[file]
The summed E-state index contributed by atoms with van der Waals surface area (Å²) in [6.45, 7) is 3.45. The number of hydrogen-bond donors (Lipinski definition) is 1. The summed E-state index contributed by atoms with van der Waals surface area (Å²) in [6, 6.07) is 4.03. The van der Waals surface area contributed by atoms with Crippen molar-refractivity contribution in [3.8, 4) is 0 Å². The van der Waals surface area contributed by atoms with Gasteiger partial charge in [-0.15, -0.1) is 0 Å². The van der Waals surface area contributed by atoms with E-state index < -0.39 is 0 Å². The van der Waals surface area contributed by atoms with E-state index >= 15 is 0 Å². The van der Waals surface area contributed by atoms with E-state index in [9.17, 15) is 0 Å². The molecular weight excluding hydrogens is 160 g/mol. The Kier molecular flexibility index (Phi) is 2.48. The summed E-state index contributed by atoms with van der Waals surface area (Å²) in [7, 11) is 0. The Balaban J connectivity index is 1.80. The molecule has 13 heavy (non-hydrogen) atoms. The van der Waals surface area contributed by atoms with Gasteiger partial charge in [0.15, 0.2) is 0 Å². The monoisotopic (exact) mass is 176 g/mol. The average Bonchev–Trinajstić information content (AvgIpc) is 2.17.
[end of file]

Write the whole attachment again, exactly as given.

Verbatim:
The summed E-state index contributed by atoms with van der Waals surface area (Å²) in [6.45, 7) is 3.45. The number of hydrogen-bond donors (Lipinski definition) is 1. The summed E-state index contributed by atoms with van der Waals surface area (Å²) in [6, 6.07) is 4.03. The van der Waals surface area contributed by atoms with Crippen molar-refractivity contribution in [3.8, 4) is 0 Å². The van der Waals surface area contributed by atoms with Gasteiger partial charge in [-0.15, -0.1) is 0 Å². The van der Waals surface area contributed by atoms with E-state index < -0.39 is 0 Å². The van der Waals surface area contributed by atoms with E-state index >= 15 is 0 Å². The van der Waals surface area contributed by atoms with E-state index in [9.17, 15) is 0 Å². The molecular weight excluding hydrogens is 160 g/mol. The Kier molecular flexibility index (Phi) is 2.48. The summed E-state index contributed by atoms with van der Waals surface area (Å²) in [7, 11) is 0. The Balaban J connectivity index is 1.80. The molecule has 13 heavy (non-hydrogen) atoms. The van der Waals surface area contributed by atoms with Gasteiger partial charge in [0.15, 0.2) is 0 Å². The monoisotopic (exact) mass is 176 g/mol. The average Bonchev–Trinajstić information content (AvgIpc) is 2.17.